FedCenter Simplifies Government Hi-Tech Purchases

Web site gives government professionals one-stop shopping for infotech

P> Julie Hall fears that the electronic revolution may put her sales team out of a job. As federal sales manager for DTK Computer Inc., City of Industry, Calif., she sees the information highway replacing the one-on-one contact that used to dominate sales and marketing.


But now a Vienna, Va.-based company has developed a way for vendors such as DTK to provide product and pricing data through a few simple keystrokes by government contracting officers.

The InterFed Group Inc.'s World Wide Web site provides government professionals a simple, one-stop location for vendor specifications on information technology products and services. The Web site, FedCenter (http://www.fedcenter.com), shortens and simplifies the process of searching for vendor product and service information on the Web.

InterFed Group, a privately held interactive Web site developer, touts FedCenter as a new paradigm for publishing market information on the Internet. The company promotes FedCenter as the first independent "cluster" Web site to provide comprehensive information technology product and service data. By grouping vendor information into a consistent format, the InterFed Group wants to advance the ways vendors market services and products to government buyers. Companies featured on the FedCenter site include 3Com, Ameridata, BMC Software, Compaq, IBM and Informix.

"No one is doing anything like this. We've taken a targeted market approach to government contracting and created a resource tool for end users. By clustering vendor information into FedCenter, we're making the Web a more user-friendly resource," said David Beers, president, CEO and founder of the InterFed Group.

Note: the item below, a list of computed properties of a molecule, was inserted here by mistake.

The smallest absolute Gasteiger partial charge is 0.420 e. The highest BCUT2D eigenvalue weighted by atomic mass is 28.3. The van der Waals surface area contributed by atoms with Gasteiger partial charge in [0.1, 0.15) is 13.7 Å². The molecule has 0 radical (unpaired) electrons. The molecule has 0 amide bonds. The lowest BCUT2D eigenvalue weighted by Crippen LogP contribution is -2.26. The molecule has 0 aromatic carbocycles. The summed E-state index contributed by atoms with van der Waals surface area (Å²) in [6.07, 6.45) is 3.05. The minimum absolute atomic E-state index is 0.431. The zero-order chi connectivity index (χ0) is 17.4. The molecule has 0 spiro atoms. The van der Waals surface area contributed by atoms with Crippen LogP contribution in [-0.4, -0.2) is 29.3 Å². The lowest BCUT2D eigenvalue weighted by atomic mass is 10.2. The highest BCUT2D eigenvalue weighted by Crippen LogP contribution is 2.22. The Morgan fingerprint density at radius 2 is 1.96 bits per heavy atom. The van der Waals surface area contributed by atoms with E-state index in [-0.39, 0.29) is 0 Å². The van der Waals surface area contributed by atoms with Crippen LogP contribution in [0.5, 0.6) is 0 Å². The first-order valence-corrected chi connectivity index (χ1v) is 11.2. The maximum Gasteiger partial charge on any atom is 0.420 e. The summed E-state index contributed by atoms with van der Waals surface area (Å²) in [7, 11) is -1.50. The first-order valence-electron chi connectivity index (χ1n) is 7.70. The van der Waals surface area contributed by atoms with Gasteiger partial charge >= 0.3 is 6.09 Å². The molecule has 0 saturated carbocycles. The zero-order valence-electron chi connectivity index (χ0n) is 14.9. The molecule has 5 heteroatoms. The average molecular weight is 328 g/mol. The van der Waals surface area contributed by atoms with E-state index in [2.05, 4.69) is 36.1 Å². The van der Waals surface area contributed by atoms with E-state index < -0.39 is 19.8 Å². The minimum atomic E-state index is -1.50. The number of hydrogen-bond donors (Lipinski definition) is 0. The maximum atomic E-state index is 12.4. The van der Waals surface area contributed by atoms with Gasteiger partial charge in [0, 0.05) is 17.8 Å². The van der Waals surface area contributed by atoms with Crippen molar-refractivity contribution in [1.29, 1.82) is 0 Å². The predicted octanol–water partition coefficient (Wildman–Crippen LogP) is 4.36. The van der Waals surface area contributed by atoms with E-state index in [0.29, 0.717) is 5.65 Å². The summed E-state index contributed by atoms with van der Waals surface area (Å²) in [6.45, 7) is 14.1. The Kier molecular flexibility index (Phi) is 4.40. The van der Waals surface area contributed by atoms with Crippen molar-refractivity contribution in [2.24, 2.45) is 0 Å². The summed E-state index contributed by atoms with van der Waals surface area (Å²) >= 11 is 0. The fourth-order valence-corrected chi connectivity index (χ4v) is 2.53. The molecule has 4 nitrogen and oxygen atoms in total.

Beers said FedCenter was created with an advisory council of more than 100 members, including 75 government employees and officials. The advisory council, which is expected to expand to 200, made recommendations on how to structure and standardize the information featured at the FedCenter site, according to Beers.

"We've created a sense of ownership among information technology users and buyers in the federal government. They have told us how they want to see vendor information presented to them. If someone told us that he or she hates italics in a certain spot, we've eliminated those italics. We have tailored FedCenter to the customer's needs and wants," said Beers, a 14-year infotech industry veteran.

FedCenter is unique because it organizes vendor information in a common, navigable data format that is consistent for all participating vendors. Nearly 100 vendors have a presence on the FedCenter site, which receives more than 100,000 hits a day.

"Uniform standards and formats are not only welcome, but critical to maximize effectiveness on the Internet. FedCenter provides a valuable, focused resource for federal employees searching for information on IT products and services," said Norman Wear, president of the General Services Administration Employee Association.

FedCenter also includes listing and registration services for more than 15,000 information technology training courses, events and seminars in the Washington area and across the nation. FedCenter includes an Informix-based search tool to allow users to locate courses and events based on subject, place, price, date and sponsor. Users can register for courses and seminars through the Web site. FedCenter also features a Windows '95 Resource Center. Pricing for a one-year vendor presence at FedCenter is $7,500.

The InterFed Group also rolled out a comprehensive GSA Federal Supply Schedule pricing feature at its FedCenter Web site. The FSS pricing menu will enable government buyers to easily compare pricing of information technology products and services among vendors, instead of obtaining product pricing from individual vendors.

"Our advisory council noted that the Chinese walls between FSS offerings represented a significant barrier to best-value procurement on a day-to-day basis. This new Contract Resource Center provides government users with a seamless connection to multivendor GSA schedules," Beers said.


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